DeAndre Yedlin

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Casual fans are fans, but they are less important fans, so it's not retarded. Someone who shrugs and says ManU is their favorite team is not on equal footing with someone who watches broadcasts and streams of every match (and probably some other teams' matches), buys kits, scarves, refrigerator magnets, and even the occasional plane and match ticket.

What about waiting 2 hours in line at the Dept. of Motor Vehicles......


Montana. Spurs Country.
Yedlin is better by simple default purposes since Naughton is a Championship right back at best.

At best? Come on dude, give the guy more credit than that. He would be leaps and bounds better than some of the RB's at the bottom of the table and you're suggesting that he should probably be playing in League One. That's a pretty hyperbolic statement.
Do you think Yedlin's future is at fullback, midfield or elsewhere?

In my opinion his future is at fullback, as much because of his weaknesses as his strengths. As everyone had seen, DeAndre has world class speed but he often struggles in applying that in the attack. His touch is not great, and he doesn't have a good cut back inside when making full speed runs with the ball down the sideline. He rarely shoots, so i can't evaluate that well, but he has a handful of goals to his name. Putting him in a wide midfield position for 90 minutes at a time would not be the best use of his talents, but for short periods off the bench (like in USA vs Portugal) he can provide a great spark from that role. Over the course of this season, we have seen DeAndre improve in knowing how/when to use his speed in the attack from his RB position. Early in the season, I was often frustrated with his defensive positioning as he was overlapping constantly and we were more vulnerable to counter-attacks. His recovery speed is phenomenal in these situations, but often not enough once a break has started. As the season progressed (starting around the time of the world cup) I've noticed these overlapping runs have been more situational. I think part of this came from working with the USMNT and part from gaining familiarity and better role definition in his club play.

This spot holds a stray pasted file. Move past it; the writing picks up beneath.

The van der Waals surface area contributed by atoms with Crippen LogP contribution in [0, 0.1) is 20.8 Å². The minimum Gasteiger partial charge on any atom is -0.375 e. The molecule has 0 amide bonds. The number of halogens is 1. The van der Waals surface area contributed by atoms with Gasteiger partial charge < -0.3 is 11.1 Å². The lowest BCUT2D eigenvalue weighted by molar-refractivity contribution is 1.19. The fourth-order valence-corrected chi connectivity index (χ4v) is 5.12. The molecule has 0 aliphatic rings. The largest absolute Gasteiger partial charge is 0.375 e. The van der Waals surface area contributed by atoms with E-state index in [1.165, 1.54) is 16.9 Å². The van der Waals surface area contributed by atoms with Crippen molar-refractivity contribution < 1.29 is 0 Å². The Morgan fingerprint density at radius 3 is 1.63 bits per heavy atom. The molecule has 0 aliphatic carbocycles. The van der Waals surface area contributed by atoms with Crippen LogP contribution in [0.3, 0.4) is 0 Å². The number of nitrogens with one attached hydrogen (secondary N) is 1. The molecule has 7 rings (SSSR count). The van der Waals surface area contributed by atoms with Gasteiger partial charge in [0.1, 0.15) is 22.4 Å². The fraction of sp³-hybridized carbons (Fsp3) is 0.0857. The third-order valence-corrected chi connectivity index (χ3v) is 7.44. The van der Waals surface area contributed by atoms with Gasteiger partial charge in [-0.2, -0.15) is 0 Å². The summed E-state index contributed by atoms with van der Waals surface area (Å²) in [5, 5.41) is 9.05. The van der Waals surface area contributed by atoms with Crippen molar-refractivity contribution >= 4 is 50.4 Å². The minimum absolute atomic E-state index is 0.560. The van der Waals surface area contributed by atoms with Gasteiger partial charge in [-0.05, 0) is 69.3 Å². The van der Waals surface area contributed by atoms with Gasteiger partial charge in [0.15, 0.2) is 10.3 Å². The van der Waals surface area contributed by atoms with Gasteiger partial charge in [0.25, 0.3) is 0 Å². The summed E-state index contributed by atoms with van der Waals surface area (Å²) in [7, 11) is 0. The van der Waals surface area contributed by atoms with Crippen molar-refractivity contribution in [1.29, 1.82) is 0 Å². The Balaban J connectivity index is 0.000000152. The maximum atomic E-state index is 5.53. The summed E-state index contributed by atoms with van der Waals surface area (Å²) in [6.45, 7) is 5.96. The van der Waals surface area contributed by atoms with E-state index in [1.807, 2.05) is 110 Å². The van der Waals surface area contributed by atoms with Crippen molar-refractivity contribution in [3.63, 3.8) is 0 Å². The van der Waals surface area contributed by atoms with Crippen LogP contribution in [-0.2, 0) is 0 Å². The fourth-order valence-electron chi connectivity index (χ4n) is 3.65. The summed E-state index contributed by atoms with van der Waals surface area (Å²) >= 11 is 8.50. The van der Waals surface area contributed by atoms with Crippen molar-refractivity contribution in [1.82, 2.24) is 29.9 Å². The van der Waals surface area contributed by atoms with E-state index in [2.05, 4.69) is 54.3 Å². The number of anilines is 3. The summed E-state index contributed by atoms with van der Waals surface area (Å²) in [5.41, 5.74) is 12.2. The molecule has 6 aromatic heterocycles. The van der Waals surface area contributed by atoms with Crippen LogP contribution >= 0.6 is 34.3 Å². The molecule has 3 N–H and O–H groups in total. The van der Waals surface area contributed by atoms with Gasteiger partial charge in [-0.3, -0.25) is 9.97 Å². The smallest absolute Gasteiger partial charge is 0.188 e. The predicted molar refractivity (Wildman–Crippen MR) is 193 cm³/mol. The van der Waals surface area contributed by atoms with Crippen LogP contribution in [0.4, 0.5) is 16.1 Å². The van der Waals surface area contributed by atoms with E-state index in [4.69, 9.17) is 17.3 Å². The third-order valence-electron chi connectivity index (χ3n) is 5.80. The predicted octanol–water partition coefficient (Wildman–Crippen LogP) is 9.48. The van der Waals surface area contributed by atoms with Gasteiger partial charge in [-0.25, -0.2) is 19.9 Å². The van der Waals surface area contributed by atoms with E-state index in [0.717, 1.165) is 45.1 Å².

We've all seen (at least a vine of) his ridiculous speed, but how is his delivery?

I have not been impressed by his aerial delivery at any point in his career, it is inconsistent at best. His biggest threat is making cuts inside along the end line or the top of the 18 and playing crosses on the ground. He can be very dangerous in this way as he's able to beat most opposing LMs for pace and force a help defender to come across, opening up space in the middle for these balls.

Is he stout defensively or is that something he's going to need to develop?

If you asked me this a year ago, I'd have said he's poor. In that time, I think his defensive footwork have improved greatly, taking him from a defender with speed as his only asset to a capable defender with greater potential. Watch some highlights of him defending Eden Hazzard in the USA vs Belgium game to see what I mean. He is able to force him to stay wide and limits the cut backs to the inside. For a defender of his size, he also has a good aerial presence on long balls and on crosses. He has occasionally struggled keeping with his mark on set pieces, especially when on the far post and his mark moves to the middle of the goal or near post. Needs to improve at fighting through traffic in these situations.

Finally, not sure how much Premier League football you watch, but do you have any feeling if we could expect Yedlin to be able to step in right away, or is he looking at a loan initially? Thanks again for your insight.

I don't watch a lot of EPL, but do watch UCL frequently. I think he could step in to a role immediately. He has shown a great dedication to improvement in technique over the past 2 years as a starter here. He's a physical specimen and athletically he can compete anywhere in the world. I think that playing on a bigger stage is what he needs to continue that development, more time at a lower level (championship or other lower level europeqn league) may not be any more valuable than the experience he's gained here in seattle. At this point in his career, DeAndre needs to be challenged. We threw him in the fire at age 19, after signing him to a professional contact (he spent 1 year in college after our academy, we'll save the discussion of the American development system for a pub with pints) and he earned the starting job over a player we really liked. We had such confidence early in 2013 that we actually released the other player and DeAndre has been the full time starter since then. If you throw him into the fire of the EPL, I believe he'll make the most of that opportunity and you'll be pleasantly rewarded.